Michigan eLibrary now 20 years old 2012.09.12

Written by David Green.

October marks 20 years of no-cost access for Michigan residents to the online resources found at the Michigan eLibrary, nicknamed: MeL (www.mel.org).  

 Businesses, schools, and individuals have spent two decades relying on MeL to connect them with premium databases–millions of full-text articles, digital images, business and job and information, K-12 curricular resources, homework helpers and much more–saving them thousands of dollars in subscription fees for these specialty information sources. 

 To celebrate, the Library of Michigan is hosting a gala from 5 to 7 p.m. Oct. 4 in Lansing.  The public is welcome to this event, which is being funded through private donations.

 “Providing expansive online materials to Michigan residents at no cost to them is a gateway to lifelong learning,” said state Superintendent of Public Instruction Mike Flanagan. “MeL provides unparalleled value to Michiganders of all ages, backgrounds, and cultures. It is worth celebrating.”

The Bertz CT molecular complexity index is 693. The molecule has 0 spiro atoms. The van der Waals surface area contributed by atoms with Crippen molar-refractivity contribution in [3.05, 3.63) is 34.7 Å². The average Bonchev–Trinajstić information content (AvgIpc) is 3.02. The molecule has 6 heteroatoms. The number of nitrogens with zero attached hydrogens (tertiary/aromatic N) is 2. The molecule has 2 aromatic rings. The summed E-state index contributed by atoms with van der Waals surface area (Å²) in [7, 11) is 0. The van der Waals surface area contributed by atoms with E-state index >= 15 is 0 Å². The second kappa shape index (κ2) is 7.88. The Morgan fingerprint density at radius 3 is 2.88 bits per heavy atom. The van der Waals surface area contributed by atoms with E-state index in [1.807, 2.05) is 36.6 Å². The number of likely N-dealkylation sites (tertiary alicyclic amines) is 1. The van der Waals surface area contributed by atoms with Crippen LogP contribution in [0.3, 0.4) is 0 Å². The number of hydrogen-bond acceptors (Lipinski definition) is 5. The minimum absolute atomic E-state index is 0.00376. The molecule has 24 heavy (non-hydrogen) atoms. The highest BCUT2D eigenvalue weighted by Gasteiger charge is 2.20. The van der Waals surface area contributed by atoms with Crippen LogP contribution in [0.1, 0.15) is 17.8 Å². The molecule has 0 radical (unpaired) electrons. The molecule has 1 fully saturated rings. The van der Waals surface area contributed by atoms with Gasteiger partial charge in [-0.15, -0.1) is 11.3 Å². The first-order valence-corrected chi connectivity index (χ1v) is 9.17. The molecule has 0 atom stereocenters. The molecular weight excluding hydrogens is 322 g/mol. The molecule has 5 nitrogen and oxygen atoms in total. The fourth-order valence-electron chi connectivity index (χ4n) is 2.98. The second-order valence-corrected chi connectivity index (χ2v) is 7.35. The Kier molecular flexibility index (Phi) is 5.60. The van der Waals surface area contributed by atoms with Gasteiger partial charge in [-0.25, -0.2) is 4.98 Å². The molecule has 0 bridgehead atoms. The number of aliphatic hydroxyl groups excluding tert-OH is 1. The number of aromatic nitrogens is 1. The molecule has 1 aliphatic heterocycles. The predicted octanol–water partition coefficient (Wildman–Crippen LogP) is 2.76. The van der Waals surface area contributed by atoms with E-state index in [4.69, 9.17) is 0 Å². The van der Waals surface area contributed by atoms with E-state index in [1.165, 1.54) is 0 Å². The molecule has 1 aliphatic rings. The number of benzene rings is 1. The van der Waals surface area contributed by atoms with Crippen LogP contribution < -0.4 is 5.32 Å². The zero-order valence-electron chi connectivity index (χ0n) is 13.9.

MeL has been a national pioneer in statewide online information service and its 20th anniversary is attracting library heavy-hitters such as presidential appointee Susan Hildreth, Director of the Institute of Museum and Library Services. Hildreth will be a featured speaker along with State Librarian Nancy Robertson, and former State Librarians George Needham and Christie Brandau.

 MeL’s success and availability recently have been reflected in Governor Rick Snyder’s support. The state’s Fiscal Year 2012-13 budget provides the Michigan Department of Education with a $1.75 million appropriation for the Library of Michigan’s budget for MeL, including an $800,000 increase earmarked for additional business, entrepreneurial and career resources.

 “Libraries have long served the role of community center in neighborhoods and colleges,” Snyder said. “They have filled the resource gap by providing career and business development information as well as contributing to the educational success of those they serve.  MeL resources continue to level the playing field and make these valuable resources available to every resident including business owners and entrepreneurs across the state.”

 The Michigan eLibrary is available 24 hours a day, seven days a week and is used and promoted by all Michigan libraries. Via the internet, state residents can access full-text articles and digitized archival records; borrow books; find jobs; help with starting or growing a business; take ACT practice exams; locate lesson plans for the classroom and much more.